Garden Layout for Seed Saving, Part 2: Nightshades

| 6/25/2014 9:54:00 AM

Just when I thought it couldn’t get any busier with planting the seed gardens, it was time to cut the hay. I’m not really in charge of hay cutting at Twin Oaks, but I am in charge of hayfield fertility and re-seeding. I care about getting the hay in before the rain. It is my job to fill in when needed, to help coordinate people, and to worry. I don’t cut or bale the hay (I’ve carefully avoided learning), but I do rake, deliver fuel, drive the flatbed dump truck, and help load the barn under threat of thunder. We got a really good harvest this time, 206 round bales, and we got it all in the barn before the rain. I credit the good productivity to the re-seeding we did in fall of 2012 with a no-till drill we rented from a neighbor. I also think it helped that we gave the fields a rest last year.

I live at Twin Oaks, which is an income-sharing intentional community of 100 people in Louisa County, Virginia. We use the hay to feed our dairy and beef cows, which we raise for our own food (not to sell).

Anyway, on Monday morning it was time to hit it hard with the final stages of planting the seed gardens, and I’d spent the whole weekend racing around dealing with hay. Not ideal, but I think I’m getting through it ok. Pretty much everything is planted, and we’re now busy with the hoeing, cultivating, staking, caging and irrigating.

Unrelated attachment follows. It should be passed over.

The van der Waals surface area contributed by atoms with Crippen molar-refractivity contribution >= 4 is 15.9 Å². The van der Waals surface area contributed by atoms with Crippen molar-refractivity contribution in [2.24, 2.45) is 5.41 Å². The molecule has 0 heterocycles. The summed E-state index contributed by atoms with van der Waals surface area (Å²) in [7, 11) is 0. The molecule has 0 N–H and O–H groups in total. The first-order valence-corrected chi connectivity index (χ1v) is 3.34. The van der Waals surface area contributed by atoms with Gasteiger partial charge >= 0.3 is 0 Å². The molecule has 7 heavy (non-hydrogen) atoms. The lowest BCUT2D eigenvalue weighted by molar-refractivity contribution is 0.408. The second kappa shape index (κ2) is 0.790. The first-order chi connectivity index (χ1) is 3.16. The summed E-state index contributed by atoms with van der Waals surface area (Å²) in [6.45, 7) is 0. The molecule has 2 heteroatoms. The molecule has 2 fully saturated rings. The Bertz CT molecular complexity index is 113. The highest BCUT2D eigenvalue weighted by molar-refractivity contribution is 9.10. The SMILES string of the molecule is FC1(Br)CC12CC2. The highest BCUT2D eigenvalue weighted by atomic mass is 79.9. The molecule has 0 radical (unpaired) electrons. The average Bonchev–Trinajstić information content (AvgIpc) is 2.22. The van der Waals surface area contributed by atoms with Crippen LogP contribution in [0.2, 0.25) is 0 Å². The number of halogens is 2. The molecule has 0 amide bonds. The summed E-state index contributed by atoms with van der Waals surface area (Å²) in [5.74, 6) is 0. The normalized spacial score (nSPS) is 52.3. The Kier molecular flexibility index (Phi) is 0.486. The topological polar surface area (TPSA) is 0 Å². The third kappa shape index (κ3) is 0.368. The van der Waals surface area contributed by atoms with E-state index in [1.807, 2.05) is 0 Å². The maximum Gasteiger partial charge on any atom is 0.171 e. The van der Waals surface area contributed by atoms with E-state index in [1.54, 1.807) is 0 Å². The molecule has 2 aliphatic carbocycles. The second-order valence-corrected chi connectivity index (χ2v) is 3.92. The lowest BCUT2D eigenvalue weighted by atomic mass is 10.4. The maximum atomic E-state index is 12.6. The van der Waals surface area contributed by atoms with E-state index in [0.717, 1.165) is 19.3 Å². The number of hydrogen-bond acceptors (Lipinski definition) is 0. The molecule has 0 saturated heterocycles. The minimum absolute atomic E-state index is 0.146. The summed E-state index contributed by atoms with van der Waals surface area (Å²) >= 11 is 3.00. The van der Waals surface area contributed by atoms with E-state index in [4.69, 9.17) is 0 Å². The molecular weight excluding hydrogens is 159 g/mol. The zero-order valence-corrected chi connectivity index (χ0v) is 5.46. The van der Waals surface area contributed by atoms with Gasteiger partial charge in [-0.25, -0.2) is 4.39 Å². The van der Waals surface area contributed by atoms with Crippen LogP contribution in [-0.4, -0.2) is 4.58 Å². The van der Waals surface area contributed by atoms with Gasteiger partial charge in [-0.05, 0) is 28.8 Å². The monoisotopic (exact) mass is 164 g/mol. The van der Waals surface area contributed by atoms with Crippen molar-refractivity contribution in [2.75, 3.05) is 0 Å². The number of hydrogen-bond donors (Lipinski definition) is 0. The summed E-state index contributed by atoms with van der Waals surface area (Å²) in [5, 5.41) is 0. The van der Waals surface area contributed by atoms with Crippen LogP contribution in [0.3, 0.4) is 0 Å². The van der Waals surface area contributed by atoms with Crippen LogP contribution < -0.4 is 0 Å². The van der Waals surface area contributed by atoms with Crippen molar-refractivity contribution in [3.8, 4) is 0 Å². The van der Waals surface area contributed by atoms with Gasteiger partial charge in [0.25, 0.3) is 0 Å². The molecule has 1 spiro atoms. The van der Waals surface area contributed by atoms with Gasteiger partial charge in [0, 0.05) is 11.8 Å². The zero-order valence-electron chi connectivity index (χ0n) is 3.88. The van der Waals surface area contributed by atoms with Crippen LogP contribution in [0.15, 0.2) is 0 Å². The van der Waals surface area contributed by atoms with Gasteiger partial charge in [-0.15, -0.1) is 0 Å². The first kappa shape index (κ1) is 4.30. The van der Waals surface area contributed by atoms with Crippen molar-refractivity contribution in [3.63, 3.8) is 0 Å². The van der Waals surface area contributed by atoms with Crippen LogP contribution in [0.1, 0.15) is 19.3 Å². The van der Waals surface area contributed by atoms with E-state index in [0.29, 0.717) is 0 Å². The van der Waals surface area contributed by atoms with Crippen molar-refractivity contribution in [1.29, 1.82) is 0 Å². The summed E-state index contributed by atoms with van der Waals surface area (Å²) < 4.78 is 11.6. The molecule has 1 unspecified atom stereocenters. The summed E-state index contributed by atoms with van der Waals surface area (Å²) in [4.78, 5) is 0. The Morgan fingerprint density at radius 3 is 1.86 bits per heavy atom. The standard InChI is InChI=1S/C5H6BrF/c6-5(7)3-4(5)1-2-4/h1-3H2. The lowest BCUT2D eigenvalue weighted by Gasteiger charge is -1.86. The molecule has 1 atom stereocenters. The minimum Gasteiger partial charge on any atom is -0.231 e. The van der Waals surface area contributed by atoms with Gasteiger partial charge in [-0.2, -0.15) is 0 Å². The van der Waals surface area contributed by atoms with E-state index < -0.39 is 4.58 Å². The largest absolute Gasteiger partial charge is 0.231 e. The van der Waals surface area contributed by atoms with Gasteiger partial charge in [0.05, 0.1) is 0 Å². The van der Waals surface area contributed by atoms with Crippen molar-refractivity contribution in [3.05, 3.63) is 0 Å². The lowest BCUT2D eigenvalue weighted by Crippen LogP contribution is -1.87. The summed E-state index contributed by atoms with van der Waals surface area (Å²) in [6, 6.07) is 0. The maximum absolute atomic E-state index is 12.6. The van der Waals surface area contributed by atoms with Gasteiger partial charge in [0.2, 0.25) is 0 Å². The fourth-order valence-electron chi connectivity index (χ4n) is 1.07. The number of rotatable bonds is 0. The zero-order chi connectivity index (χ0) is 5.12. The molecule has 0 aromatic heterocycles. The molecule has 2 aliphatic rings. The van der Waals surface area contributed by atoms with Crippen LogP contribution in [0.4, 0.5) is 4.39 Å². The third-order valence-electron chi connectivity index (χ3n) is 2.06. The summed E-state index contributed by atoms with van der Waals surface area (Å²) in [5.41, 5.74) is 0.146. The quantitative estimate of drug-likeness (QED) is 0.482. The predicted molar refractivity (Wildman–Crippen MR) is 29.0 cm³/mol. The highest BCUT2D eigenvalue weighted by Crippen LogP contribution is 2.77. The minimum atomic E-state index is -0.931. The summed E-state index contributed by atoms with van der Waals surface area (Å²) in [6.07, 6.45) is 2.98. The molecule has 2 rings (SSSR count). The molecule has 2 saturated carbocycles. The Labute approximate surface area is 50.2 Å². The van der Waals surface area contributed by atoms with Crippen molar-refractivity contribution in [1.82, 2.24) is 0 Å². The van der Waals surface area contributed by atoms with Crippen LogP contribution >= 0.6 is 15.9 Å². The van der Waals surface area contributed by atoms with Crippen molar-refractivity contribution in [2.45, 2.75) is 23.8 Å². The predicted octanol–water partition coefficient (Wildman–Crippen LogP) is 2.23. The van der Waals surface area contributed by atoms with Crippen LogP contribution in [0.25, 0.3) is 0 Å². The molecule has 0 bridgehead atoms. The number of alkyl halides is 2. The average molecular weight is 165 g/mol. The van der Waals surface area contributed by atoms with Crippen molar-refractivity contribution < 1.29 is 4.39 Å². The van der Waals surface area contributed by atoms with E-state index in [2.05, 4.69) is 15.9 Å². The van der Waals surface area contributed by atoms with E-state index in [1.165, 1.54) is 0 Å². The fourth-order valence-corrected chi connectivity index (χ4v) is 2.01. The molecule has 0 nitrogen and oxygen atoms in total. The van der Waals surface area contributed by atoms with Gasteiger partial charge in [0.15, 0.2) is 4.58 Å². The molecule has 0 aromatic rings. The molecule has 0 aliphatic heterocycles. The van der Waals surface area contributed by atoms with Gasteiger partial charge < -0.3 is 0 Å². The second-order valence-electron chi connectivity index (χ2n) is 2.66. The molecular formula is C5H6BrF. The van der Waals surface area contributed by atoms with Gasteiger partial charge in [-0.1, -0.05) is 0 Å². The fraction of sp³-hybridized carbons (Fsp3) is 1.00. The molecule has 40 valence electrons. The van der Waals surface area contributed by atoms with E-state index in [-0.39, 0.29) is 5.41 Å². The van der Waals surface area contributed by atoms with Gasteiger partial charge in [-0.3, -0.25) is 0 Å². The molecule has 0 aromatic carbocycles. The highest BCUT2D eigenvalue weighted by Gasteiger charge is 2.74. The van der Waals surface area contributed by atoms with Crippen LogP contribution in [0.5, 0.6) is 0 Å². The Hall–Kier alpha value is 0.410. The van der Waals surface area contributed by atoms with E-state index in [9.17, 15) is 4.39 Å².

This is me with a seed crop of Arkansas Traveler tomatoes.


Garden Planning With Seed Saving in Mind

The focus of this post is garden layout for seed saving of nightshade crops. I know it’s a little late to talk about garden layout. I have a decent excuse though, which is that I only started blogging on this site a month ago. Understanding isolation distances and cross-pollination is an important starting point for seed saving. So although its June, I’m still going to write about it. I hope that readers will be able to use the information I am presenting in two ways:

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